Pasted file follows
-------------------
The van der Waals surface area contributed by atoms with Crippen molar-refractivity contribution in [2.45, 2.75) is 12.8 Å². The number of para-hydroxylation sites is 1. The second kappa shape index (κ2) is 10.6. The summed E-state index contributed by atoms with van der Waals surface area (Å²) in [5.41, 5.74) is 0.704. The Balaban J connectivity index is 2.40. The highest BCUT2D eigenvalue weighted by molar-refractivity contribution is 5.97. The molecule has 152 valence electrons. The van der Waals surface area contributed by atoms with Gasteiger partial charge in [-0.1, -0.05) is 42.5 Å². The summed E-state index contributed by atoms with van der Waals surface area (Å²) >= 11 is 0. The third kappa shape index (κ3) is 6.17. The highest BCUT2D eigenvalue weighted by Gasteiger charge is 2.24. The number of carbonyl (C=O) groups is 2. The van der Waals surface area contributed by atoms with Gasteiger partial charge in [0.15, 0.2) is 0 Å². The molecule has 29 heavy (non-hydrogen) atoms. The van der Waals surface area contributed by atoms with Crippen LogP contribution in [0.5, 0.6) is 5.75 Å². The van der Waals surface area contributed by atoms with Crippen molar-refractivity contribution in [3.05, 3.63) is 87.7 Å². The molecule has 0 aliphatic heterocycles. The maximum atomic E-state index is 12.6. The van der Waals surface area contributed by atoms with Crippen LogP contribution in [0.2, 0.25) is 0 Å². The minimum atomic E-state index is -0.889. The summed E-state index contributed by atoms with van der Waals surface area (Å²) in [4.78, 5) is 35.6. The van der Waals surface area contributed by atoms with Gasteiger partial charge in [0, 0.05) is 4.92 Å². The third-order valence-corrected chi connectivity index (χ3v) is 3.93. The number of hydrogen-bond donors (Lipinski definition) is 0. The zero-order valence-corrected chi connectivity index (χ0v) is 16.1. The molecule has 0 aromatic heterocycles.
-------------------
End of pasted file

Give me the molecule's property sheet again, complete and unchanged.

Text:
The van der Waals surface area contributed by atoms with Crippen molar-refractivity contribution in [2.45, 2.75) is 12.8 Å². The number of para-hydroxylation sites is 1. The second kappa shape index (κ2) is 10.6. The summed E-state index contributed by atoms with van der Waals surface area (Å²) in [5.41, 5.74) is 0.704. The Balaban J connectivity index is 2.40. The highest BCUT2D eigenvalue weighted by molar-refractivity contribution is 5.97. The molecule has 152 valence electrons. The van der Waals surface area contributed by atoms with Gasteiger partial charge in [-0.1, -0.05) is 42.5 Å². The summed E-state index contributed by atoms with van der Waals surface area (Å²) >= 11 is 0. The third kappa shape index (κ3) is 6.17. The highest BCUT2D eigenvalue weighted by Gasteiger charge is 2.24. The number of carbonyl (C=O) groups is 2. The van der Waals surface area contributed by atoms with Gasteiger partial charge in [0.15, 0.2) is 0 Å². The molecule has 29 heavy (non-hydrogen) atoms. The van der Waals surface area contributed by atoms with Crippen LogP contribution in [0.5, 0.6) is 5.75 Å². The van der Waals surface area contributed by atoms with Crippen molar-refractivity contribution in [3.05, 3.63) is 87.7 Å². The molecule has 0 aliphatic heterocycles. The maximum atomic E-state index is 12.6. The van der Waals surface area contributed by atoms with Crippen LogP contribution in [0.2, 0.25) is 0 Å². The minimum atomic E-state index is -0.889. The summed E-state index contributed by atoms with van der Waals surface area (Å²) in [4.78, 5) is 35.6. The van der Waals surface area contributed by atoms with Gasteiger partial charge in [0, 0.05) is 4.92 Å². The third-order valence-corrected chi connectivity index (χ3v) is 3.93. The number of hydrogen-bond donors (Lipinski definition) is 0. The zero-order valence-corrected chi connectivity index (χ0v) is 16.1. The molecule has 0 aromatic heterocycles.